The coastal city of Santander lies in the Cantabria region and has been a popular holiday destination for the Spanish themselves since the 19th century, when it was a summer retreat for Spanish politicians and aristocrats. Santander also has some lovely beaches, such as Playa de la Magdalena and El Sardinero, a historic city centre, and some very good tapas bars. For an impressive view of Santander from a distance, take a walk up to the Parque de Cabo Mayor, with its iconic lighthouse. Santander also boasts of some beautiful parks, such as the gardens of Magdalena, which has a palace and even a small zoo where one can watch penguins and sea lions being fed.
Back to nature at the Picos de Europa
Nature lovers will be drawn to exploring the Picos de Europa National Park, which lies west of Santander. The geological landscape of the park is dominated by limestone massifs, glaciers and enormous peaks, which make up the Cantabrian Mountains. The proximity to the Atlantic Ocean and Bay of Biscay can make the area prone to sudden changes in weather, such as mists rolling in from the water; therefore do consult your Spanish tour guide before unpacking your hiking boots. A good place to base oneself is Potes, from where you can reach the cable car at Fuente De, and hence access to the best parts of the mountains.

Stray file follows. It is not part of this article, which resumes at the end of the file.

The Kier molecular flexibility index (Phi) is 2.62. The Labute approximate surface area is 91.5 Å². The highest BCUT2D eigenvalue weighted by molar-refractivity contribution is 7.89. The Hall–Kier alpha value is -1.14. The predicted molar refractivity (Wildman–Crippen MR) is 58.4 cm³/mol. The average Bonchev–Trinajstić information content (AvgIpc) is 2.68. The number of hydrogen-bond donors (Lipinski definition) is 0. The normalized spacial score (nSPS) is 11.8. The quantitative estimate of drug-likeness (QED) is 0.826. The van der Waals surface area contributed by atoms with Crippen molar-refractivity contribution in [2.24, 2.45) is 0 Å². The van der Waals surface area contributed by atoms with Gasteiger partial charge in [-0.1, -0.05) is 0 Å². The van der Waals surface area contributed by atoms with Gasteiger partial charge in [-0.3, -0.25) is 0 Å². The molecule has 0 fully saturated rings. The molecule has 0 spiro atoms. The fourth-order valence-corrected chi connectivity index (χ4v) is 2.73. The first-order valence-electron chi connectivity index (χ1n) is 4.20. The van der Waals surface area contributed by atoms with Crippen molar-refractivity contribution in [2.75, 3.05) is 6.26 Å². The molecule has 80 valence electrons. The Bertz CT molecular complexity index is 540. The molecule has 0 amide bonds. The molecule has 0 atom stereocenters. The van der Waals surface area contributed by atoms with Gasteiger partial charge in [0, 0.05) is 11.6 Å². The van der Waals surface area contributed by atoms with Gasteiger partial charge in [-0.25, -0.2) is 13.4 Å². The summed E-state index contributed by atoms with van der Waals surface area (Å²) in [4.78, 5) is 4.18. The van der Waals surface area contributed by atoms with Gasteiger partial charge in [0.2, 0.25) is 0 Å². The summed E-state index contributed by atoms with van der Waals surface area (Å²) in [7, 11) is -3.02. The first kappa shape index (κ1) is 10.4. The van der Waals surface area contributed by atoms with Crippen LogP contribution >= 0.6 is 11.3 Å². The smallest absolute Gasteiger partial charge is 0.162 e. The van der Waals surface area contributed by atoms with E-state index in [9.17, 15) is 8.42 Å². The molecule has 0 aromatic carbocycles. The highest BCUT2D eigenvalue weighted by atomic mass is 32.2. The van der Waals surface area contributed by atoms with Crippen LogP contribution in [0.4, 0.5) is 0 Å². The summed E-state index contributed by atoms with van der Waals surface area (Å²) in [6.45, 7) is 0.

Whether you are able to visit this captivating region for a long weekend or a few weeks, a trip to the north of Spain will leave you with some profound memories, and possibly if the rioja flows freely, you may even master a few words of Basque: Eskerriska!
(Jen Mullen is a seasoned traveler, having lived and worked in the UK,Germany, Switzerland, Australia and most recently Southern India. In her opinion, the best parts about traveling are meeting the locals, sampling as much new food as possible and making an effort to learn new languages)
Image Details and Licenses: https://flic.kr/p/7gwvW2 (Alfredo Miguel Romero, CC BY-NC-SA 2.0), https://flic.kr/p/drJUDq (Fougerouse Arnaud, CC BY-NC 2.0), https://flic.kr/p/9q1gSh (Nigel's Europe & beyond, CC BY-SA 2.0), https://flic.kr/p/4RdeCG (Rodney, CC BY 2.0), https://flic.kr/p/Xc6KN (Ian Turk, CC BY-NC-ND 2.0), https://flic.kr/p/9Zsjxf (Andrea Ciambra, CC BY-ND 2.0), https://flic.kr/p/5LtGTM (oalfonso, CC BY-NC-SA 2.0), https://flic.kr/p/pDcGyW (Víctor Gómez, CC BY-NC-ND 2.0), https://flic.kr/p/7dw83e (Yellow.Cat, CC BY 2.0), https://flic.kr/p/hSqEjo (达 李, CC BY-NC-SA 2.0), https://flic.kr/p/fAsCeA (JOSE LUIS HEREDIA, CC BY-SA 2.0)